The FBI then sent the link to the suspect via MySpace, who clicked the link and was subsequently apprehended from the gleaned information. The trick worked, but the revelation of the length and breadth that the FBI went to breach confidence of the public in the name of news organizations has left civil rights advocates unsettled.

“Of course the FBI should investigate bomb threats to schools, but the ends do not justify the means,” said Soghoian. “It’s a dangerous road impersonating the media. If people do not trust the news media, then our democracy cannot function properly.”

Likewise, the media outlets involved denouonced the acts as perfidious and a gross erosion of the common trust the public confidence the media upholds through unbiased reporting.

“Our reputation and our ability to do our job as a government watchdog are based on trust. Nothing is more fundamental to that trust than our independence — from law enforcement, from government, from corporations and from all other special interests,” said Kathy Best, editor of The Seattle Times. “The FBI’s actions, taken without our knowledge, traded on our reputation and put it at peril.”

“We are extremely concerned and find it unacceptable that the FBI misappropriated the name of The Associated Press and published a false story attributed to AP,” Paul Colford, director of AP media relations. “This ploy violated AP’s name and undermined AP’s credibility.”

The FBI, however, cited public interest and the need to prevent mass violence in high schools, such as the recent tragedy that occurred in the metro Seattle Marysville High School last week, when a student opened fire on classmates.

“Every effort we made in this investigation had the goal of preventing a tragic event like what happened at Marysville and Seattle Pacific University,” said Frank Montoya Jr., the special agent in charge of the FBI in Seattle. “We identified a specific subject of an investigation and used a technique that we deemed would be effective in preventing a possible act of violence in a school setting.”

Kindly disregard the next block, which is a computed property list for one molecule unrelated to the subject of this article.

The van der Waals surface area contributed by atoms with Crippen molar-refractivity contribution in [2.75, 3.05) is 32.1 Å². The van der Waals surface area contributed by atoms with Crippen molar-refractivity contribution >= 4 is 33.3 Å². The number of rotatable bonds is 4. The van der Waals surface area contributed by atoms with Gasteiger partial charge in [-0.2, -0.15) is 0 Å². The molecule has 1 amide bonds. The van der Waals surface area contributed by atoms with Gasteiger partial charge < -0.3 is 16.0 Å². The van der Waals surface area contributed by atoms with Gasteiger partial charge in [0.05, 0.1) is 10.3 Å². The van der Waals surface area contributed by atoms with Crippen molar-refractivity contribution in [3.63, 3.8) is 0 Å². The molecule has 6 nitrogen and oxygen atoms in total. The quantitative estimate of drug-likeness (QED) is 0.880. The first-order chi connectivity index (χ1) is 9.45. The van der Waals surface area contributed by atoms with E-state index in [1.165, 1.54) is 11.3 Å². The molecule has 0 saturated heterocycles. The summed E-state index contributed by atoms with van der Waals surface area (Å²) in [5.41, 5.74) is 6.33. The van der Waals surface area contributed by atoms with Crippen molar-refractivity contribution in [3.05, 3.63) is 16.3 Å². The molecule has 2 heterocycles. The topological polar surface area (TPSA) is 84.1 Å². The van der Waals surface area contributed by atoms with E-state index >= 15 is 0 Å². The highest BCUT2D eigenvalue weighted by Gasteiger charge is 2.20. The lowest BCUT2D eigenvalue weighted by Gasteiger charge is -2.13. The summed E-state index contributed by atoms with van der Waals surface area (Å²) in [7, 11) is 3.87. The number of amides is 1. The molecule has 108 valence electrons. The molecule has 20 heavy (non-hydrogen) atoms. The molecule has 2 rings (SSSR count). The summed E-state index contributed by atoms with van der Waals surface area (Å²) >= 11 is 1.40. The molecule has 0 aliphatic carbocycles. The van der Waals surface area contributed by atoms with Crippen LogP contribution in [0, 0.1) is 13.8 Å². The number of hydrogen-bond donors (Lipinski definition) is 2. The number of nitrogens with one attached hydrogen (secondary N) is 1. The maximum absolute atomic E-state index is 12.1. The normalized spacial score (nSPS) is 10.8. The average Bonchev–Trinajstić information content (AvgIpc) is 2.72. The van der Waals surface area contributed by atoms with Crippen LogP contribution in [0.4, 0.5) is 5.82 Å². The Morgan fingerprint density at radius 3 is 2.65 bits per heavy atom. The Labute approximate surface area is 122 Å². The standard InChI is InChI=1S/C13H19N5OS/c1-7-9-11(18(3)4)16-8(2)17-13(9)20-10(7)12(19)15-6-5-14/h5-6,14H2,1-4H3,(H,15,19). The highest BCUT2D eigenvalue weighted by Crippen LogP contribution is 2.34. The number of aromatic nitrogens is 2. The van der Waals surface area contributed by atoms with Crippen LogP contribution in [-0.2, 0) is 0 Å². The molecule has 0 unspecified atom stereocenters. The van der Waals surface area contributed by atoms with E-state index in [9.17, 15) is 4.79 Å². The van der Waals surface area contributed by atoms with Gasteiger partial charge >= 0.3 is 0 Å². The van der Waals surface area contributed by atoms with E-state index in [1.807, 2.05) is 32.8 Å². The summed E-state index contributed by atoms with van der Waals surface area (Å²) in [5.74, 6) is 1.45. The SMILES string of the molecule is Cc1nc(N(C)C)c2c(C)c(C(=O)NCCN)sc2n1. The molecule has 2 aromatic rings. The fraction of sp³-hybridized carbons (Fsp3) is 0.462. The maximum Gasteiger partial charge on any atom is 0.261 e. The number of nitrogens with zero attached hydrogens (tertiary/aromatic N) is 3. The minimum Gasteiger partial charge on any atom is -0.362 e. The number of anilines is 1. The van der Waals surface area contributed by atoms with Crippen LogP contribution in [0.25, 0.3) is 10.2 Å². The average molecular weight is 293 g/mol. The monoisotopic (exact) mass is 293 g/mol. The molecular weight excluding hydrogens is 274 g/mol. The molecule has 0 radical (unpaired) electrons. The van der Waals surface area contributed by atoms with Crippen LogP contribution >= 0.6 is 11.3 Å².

Mitch McConnell will either realize a dream or a nightmare Nov. 4

After years of working in various facets of the United States Senate, Kentucky Senator Mitch McConnell is now extremely close to realizing a dream of his 50 years in the making– becoming Senate Majority Leader.

“There’s no question that this is the ultimate goal of his life, ” said former Republican Senate Majority Leader Trent Lott (R-MS). “He’ll want to do something with it if he gets it.”

But before McConnell can begin exerting his newfound power on freshman senators, he must eke through his re-election campaign. He is currently in a dead heat with Democratic candidate Alison Lundergan Grimes.

“Every senator has one vote,” said Sen. McConnell at a recent rally. “But every senator doesn’t have equal influence.”

The hard fought race to represent Kentucky in the Senate has garnered national attention as the two candidates face off over coal and ideals in one of the nine crucial toss-ups, that will decide the fate of the Senate control. The importance of this race is not lost on McConnell, who has tried to relay the gravity of this November’s election to his constituents.

“The majority leader gets to set the agenda not only for the country but to look after Kentucky’s interests,” said Sen. McConnell.

McConnell currently holds a four point margin over Grimes in the Kentucky race. Although the polling is close, it seems as if the national Democratic party has resigned their chances, or are at least reserved about her chances. The Democratic Senatorial Campaign Committee announced earlier in October that they would not be allotting any money for ads supporting Grimes in Kentucky in the run up to the election. However, the DSCC reversed course a few days ago, and pledged $650,000 to her campaign for ad time. Meanwhile, Sen. McConnell just wrote his campaign a $1.8 million check from himself in order to keep his operations funded through November 4th.

According the the most recent analysis from Real Clear Politics, the battle for the majority of the Senate will come down to the wire. Democrats have a solid lock on 45 seats while Republicans are projected to pick up 46 seats safely, the last nine races will determine the fate of the Senate for the next two years. As of right now, if current projections hold, Democrats will pick up four seats and Republicans five from the nine contested races, leaving Mitch McConnell and the Republicans with a razor thin 51-49 majority in the Senate.


Amazon's Fire Phone considered a flop by industry analysts

When Amazon’s new Fire Phone was introduced in the summer of 2014 the company advertised its special and unique 3D features that one couldn’t find on your average Android or iOS flagship. However, end-of-quarter financial results released by the company this past week show that the device was not up to par.